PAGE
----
Wednesday, September 27, 2006

A Variation to Go

At the moment, I'm working on the first of three or four pieces for violin and piano. The first piece is a short set of “Theme & Variations” in an arch-like form where the 7th and last variation is a precis of the theme, more as a kind of reminiscence than a restatement. In that sense, the 1st and 6th variations become a pair, along with the 2nd & 5th and the 3rd & 4th – not mirrors or restatements, just more related to each other in some way (mood, certain motivic ideas) so the intensity builds up toward the end of the 3rd and beginning of the 4th but then decreases back to the opening’s calmness at the very end. The whole span is planned out so this climax occurs at the “golden section” and each pair of variations also falls into this proportional relationship. The whole piece is only about six minutes long, so the variations themselves are not fully formed, just little more than phrases, perhaps.

While it’s not tonal in the traditional sense, I’m using certain pitches that become “tonal centers” – and the harmony or melody can highlight those pitches in many ways similar to the standard tonal system of classical music. Though the chords may not sound like “tonic” and “dominant,” they serve a similar function where the harmonic motion is more or less intense, more or less resolved: in this way, I’ve come up with chord “successions” (if not progressions) that could still work like IV-V-I chords in C Major. It can also give me “deceptive resolutions” (IV-V-vi, where instead of resolving to C, it resolves to an A Minor chord, or IV-V-bVI, to a totally unexpected A-flat Major chord) once the pattern is set up enough so a listener can hear what is expected and what is not – or one possible resolution that prolongs the need to resolve followed (eventually) by a restatement of that chord succession with a more satisfying resolution.

For this piece, the tonal center is G, but for me the dominant is not the traditional perfect 4th or 5th, D, but a tritone, C-sharp or D-flat. This makes it a little tricky because the tritone to C-sharp is G which means both pitches are in the same relationship to each other which makes it difficult to move away from that to any other pitches or chords. Since the traditional system places chords built on different pitches of the major or minor scale in varying degrees of tension to the tonic (basically in the IV-to-V-to-I formula), part of the choice in finding the “right chord” or the “right pitch” here is discovering and developing similar relationships and logic in my non-traditional-sounding harmonies and melodic lines, not just throwing down pitches and chords here and there that, oh, sound pretty good I think.

So the 3rd Variation, I’d decided, would be a kind of recitative, an operatic formula where the vocal line is not necessarily melodic but is based on speech-like inflections (it developed from pure spoken lines) supported by chords that are used more like punctuation – musical commas and semicolons that only reach the final period at the end of the paragraph. The problem had been to find those chords in the right sequence and then once the framework was in place, “fill in” the violin part based on the main motivic elements of the original theme but not in a thematic way, just a linear one.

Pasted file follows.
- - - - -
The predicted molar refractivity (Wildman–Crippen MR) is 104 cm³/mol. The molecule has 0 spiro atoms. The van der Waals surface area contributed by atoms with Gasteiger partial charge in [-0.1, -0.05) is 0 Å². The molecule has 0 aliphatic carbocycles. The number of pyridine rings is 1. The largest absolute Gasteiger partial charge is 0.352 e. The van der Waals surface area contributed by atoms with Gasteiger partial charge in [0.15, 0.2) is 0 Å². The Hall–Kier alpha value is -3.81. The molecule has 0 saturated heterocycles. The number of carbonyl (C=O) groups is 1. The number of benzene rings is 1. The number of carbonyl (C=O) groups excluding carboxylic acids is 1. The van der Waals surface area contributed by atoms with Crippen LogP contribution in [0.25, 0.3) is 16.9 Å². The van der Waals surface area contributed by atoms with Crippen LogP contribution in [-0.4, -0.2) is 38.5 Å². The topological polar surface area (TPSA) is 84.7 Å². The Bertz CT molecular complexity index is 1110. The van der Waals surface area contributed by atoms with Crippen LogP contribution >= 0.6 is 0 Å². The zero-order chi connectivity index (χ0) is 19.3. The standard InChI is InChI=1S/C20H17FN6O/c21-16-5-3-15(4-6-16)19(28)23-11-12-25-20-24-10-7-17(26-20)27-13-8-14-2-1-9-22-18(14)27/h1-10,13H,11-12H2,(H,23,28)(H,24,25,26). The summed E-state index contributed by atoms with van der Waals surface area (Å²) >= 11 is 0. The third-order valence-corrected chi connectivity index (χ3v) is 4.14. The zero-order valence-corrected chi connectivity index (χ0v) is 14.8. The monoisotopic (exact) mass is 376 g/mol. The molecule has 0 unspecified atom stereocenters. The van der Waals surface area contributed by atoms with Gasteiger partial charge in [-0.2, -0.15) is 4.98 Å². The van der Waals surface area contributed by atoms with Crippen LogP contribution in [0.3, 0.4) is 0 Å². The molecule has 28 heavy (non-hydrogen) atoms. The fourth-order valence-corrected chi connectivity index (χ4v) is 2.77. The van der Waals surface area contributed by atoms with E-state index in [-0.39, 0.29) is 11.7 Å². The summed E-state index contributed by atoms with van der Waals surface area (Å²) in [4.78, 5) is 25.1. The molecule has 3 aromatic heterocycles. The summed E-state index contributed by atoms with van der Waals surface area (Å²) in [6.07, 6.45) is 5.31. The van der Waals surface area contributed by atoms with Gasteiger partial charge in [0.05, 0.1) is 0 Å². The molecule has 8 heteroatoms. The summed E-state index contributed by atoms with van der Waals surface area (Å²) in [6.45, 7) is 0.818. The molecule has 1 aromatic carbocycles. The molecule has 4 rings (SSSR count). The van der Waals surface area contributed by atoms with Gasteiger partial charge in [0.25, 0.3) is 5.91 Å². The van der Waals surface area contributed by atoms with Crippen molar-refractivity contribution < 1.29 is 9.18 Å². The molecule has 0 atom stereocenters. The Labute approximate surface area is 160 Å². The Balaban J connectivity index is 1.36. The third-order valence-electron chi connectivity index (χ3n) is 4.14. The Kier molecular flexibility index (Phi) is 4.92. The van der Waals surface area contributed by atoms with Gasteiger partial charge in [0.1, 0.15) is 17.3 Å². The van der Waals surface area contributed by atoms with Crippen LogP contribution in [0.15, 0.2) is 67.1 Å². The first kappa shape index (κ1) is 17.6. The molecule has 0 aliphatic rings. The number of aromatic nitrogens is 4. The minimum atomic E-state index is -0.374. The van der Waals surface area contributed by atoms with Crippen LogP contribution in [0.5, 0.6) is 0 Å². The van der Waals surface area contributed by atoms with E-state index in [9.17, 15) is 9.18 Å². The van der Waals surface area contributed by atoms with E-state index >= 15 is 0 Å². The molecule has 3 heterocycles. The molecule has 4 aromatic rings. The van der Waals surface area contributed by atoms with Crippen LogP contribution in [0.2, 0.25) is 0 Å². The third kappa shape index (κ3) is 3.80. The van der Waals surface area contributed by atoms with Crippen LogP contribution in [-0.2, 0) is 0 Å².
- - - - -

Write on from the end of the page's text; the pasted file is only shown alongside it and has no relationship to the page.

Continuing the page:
In opera, a recitative is an introduction to an aria, and so the plan was to have the next variation be a kind of aria, or at least more lyrical. But since the start of the 4th Variation is also the structural climax of the piece marking the high-point emotionally and from here, like a mirror, everything works its way back to the opening, I wanted to reverse the roles of the instruments. Since the piano starts out playing an entirely supportive role to the violin, at this point it is the piano that takes over the melodic function while the violin plays the harmonies (listen to any Mozart or Beethoven violin sonata and you’ll hear the same thing). And I wanted the piano playing widely spaced octaves with a melodic line that uses the main theme’s two basic motives but spins them out slightly differently.

So that’s where I am this morning. After spending the last two days blogging about Shostakovich, today’s the first morning I’ve had to compose since the weekend: so far, I’d sketched out the opening phrase’s melody, working out some harmonies for the main motive which can be played on natural harmonics on the violin’s open strings, and written in the mid-point’s “half cadence” and the ending’s “full cadence,” keeping in mind how this variation is supposed to fit in as the whole piece works its way back from the dominant center to the tonic center.

Back to the piano - one variation to go, please (you want fries with that?) - and the piece is done.

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